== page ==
Why I can't "just keep them."

Summit, who has been adopted, was the 81st foster dog for Amy and Bryon Brockel.

Summit, who has been adopted, was the 81st foster dog for Amy and Bryon Brockel.

Don’t take this personally if you are one of the offenders that has told a foster home to "just keep them".

I’ve been working with Black Dog Animal Rescue for nearly 4 years. We almost always have foster dogs in our home and I have a pretty strong opposition to those words, possibly for reasons you might not have thought. Don't get me wrong, I know I shamelessly promote (possibly overshare) all the dogs we foster on my Instagram and Facebook page, but I do this hoping their picture and adoptable information reaches the person who needs them. I know I often elaborate on how sweet, funny, smart or loving they are but this is to convince someone looking for a new companion that they need to give this dog a chance. 

Foster homes are the people who know these sweet souls deserve another chance at life and are willing to do something to make it happen. Foster homes know that irresponsible breeders, the people who buy from them and irresponsible pet owners (who don't hold up their commitment to their pets) continue to make our efforts an uphill battle. Foster homes know that the local shelters are overpopulated and that most shelter staff are under-paid, over-worked and that many (if not most) shelters do not have the resources or time to work with these animals to give them the basic skills they need to become more adoptable. Foster homes understand the reality of these animals who likely landed in the shelter with no manners, no social skills and are often terrified at the new living arrangements. The foster home knows the hopelessness that comes with the mundane days (often without positive interaction of any kind) these animals face inside a concrete cell. It is depressing just typing about it and foster homes know there are more animals needing us to help them out than people willing to dive in.

As I am exposed to more and more of the practices of rural shelters who have a very small budget, no (or very few) workers to handle the animals and no ability/time to offer these pets for adoption it has convinced me that fostering truly saves lives! Many times a dog in a rural shelter has only seven short days to be reclaimed by the original owner and if that does not happen (and a rescue group doesn't tag the dog for transport in time) that the dog is euthanized and the shelter is "cleaned out" once a week regardless of the adoptability of the dogs in that shelter. Puppies like Summit (our 81st foster dog) would have had their lives ended at eight weeks old simply because no one spoke up for them. We keep fostering because someone needs to be a voice for these creatures who had no say in where they landed and now they found themselves homeless and hopeless. Not all shelters operate like this (we do have some great Shelters in our state) but more shelters than you would want to believe do.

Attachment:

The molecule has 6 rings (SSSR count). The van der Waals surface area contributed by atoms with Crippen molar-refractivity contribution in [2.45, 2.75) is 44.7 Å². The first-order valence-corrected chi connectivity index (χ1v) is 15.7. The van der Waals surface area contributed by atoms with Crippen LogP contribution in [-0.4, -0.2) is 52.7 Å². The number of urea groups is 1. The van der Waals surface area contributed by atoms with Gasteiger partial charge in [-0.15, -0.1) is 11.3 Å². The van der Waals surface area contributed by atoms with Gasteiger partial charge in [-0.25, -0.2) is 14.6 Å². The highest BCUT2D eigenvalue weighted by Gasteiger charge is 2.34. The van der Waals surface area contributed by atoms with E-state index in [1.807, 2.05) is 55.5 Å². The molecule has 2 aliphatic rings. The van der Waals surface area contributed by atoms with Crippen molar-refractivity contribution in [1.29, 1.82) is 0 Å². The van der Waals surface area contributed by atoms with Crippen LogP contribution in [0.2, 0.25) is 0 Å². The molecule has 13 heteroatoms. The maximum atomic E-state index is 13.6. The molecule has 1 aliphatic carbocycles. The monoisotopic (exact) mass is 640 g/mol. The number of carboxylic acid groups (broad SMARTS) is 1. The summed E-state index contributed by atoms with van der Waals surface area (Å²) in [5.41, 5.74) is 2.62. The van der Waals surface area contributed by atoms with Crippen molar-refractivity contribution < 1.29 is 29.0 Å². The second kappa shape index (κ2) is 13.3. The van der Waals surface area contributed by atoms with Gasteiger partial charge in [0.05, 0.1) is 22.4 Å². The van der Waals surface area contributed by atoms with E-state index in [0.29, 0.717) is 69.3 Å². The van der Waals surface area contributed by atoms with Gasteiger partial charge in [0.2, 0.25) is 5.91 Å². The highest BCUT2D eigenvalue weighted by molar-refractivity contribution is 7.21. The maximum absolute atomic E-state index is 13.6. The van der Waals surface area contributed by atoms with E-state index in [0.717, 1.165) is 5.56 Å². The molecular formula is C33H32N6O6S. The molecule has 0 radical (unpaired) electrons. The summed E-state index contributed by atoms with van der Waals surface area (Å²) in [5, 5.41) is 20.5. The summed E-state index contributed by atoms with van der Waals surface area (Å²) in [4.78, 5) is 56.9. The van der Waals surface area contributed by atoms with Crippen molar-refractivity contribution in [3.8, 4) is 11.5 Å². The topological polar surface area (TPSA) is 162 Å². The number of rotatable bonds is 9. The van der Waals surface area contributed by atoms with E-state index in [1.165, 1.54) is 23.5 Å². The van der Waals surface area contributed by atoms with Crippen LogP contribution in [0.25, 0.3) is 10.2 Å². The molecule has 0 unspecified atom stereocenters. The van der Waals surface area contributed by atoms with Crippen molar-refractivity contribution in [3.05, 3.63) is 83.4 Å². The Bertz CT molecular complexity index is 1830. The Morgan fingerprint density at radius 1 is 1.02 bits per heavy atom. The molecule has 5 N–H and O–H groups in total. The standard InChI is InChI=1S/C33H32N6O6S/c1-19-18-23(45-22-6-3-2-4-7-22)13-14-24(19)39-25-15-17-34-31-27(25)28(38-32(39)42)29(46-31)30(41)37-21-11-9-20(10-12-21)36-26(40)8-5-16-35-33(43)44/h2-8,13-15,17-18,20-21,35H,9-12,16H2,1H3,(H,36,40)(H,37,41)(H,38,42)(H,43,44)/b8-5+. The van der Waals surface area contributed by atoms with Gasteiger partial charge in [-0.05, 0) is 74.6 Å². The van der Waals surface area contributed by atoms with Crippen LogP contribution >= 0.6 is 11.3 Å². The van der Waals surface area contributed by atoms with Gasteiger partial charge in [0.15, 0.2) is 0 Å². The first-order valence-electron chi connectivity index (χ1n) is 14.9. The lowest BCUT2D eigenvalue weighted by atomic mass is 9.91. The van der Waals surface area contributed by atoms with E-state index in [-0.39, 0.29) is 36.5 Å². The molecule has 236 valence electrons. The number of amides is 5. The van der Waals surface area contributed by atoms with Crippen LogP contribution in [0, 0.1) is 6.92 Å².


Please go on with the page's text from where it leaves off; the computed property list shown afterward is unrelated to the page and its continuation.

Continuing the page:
Here is the second part to this post, I have so many folks say, "they could never foster, it would be too hard, their current dogs wouldn't allow it, they are too busy", I know we are all busy and I realize not everyone can foster but everyone can be an advocate for positive change. If this speaks to you please stop in to the local shelter or a reputable rescue group in your community and ask if they could use help getting donations/supplies or maybe offer a helping hand if they allow volunteers. At the very least ask if you can take a dog for a walk and get them outdoors for a few minutes, it may be their only time outside in days/months! Try to become a partner in your community towards positive change, the animals need your voice and help.